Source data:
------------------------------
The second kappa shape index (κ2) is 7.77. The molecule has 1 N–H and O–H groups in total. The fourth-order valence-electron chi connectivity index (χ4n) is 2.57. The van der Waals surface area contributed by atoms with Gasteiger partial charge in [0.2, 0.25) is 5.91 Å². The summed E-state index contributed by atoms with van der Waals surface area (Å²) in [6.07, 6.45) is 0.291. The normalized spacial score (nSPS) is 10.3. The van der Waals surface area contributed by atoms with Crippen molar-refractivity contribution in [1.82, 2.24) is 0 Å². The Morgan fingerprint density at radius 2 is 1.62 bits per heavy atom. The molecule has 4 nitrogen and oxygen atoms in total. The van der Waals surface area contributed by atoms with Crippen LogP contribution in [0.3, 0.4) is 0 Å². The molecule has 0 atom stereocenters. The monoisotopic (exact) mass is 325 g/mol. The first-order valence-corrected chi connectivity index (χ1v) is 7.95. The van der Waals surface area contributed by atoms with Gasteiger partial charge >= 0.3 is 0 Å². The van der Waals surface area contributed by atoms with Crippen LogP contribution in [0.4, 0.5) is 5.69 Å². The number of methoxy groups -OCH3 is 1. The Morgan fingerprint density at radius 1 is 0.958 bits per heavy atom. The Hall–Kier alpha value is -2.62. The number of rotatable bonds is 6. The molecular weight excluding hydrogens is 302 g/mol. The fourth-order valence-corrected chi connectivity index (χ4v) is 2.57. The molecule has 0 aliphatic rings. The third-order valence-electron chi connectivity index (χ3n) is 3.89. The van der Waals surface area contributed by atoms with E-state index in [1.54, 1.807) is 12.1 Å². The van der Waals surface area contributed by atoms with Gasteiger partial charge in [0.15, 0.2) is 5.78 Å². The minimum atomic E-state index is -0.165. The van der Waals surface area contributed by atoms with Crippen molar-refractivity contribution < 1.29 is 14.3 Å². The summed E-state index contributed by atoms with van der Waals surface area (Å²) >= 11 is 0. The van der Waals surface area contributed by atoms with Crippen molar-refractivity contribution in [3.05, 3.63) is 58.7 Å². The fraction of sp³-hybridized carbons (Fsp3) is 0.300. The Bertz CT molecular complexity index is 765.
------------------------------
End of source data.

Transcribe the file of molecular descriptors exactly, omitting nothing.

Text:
The second kappa shape index (κ2) is 7.77. The molecule has 1 N–H and O–H groups in total. The fourth-order valence-electron chi connectivity index (χ4n) is 2.57. The van der Waals surface area contributed by atoms with Gasteiger partial charge in [0.2, 0.25) is 5.91 Å². The summed E-state index contributed by atoms with van der Waals surface area (Å²) in [6.07, 6.45) is 0.291. The normalized spacial score (nSPS) is 10.3. The van der Waals surface area contributed by atoms with Crippen molar-refractivity contribution in [1.82, 2.24) is 0 Å². The Morgan fingerprint density at radius 2 is 1.62 bits per heavy atom. The molecule has 4 nitrogen and oxygen atoms in total. The van der Waals surface area contributed by atoms with Crippen LogP contribution in [0.3, 0.4) is 0 Å². The molecule has 0 atom stereocenters. The monoisotopic (exact) mass is 325 g/mol. The first-order valence-corrected chi connectivity index (χ1v) is 7.95. The van der Waals surface area contributed by atoms with Gasteiger partial charge >= 0.3 is 0 Å². The van der Waals surface area contributed by atoms with Crippen LogP contribution in [0.4, 0.5) is 5.69 Å². The number of methoxy groups -OCH3 is 1. The Morgan fingerprint density at radius 1 is 0.958 bits per heavy atom. The Hall–Kier alpha value is -2.62. The number of rotatable bonds is 6. The molecular weight excluding hydrogens is 302 g/mol. The fourth-order valence-corrected chi connectivity index (χ4v) is 2.57. The molecule has 0 aliphatic rings. The third-order valence-electron chi connectivity index (χ3n) is 3.89. The van der Waals surface area contributed by atoms with E-state index in [1.54, 1.807) is 12.1 Å². The van der Waals surface area contributed by atoms with Gasteiger partial charge in [0.15, 0.2) is 5.78 Å². The minimum atomic E-state index is -0.165. The van der Waals surface area contributed by atoms with Crippen molar-refractivity contribution < 1.29 is 14.3 Å². The summed E-state index contributed by atoms with van der Waals surface area (Å²) >= 11 is 0. The van der Waals surface area contributed by atoms with Crippen molar-refractivity contribution in [3.05, 3.63) is 58.7 Å². The fraction of sp³-hybridized carbons (Fsp3) is 0.300. The Bertz CT molecular complexity index is 765.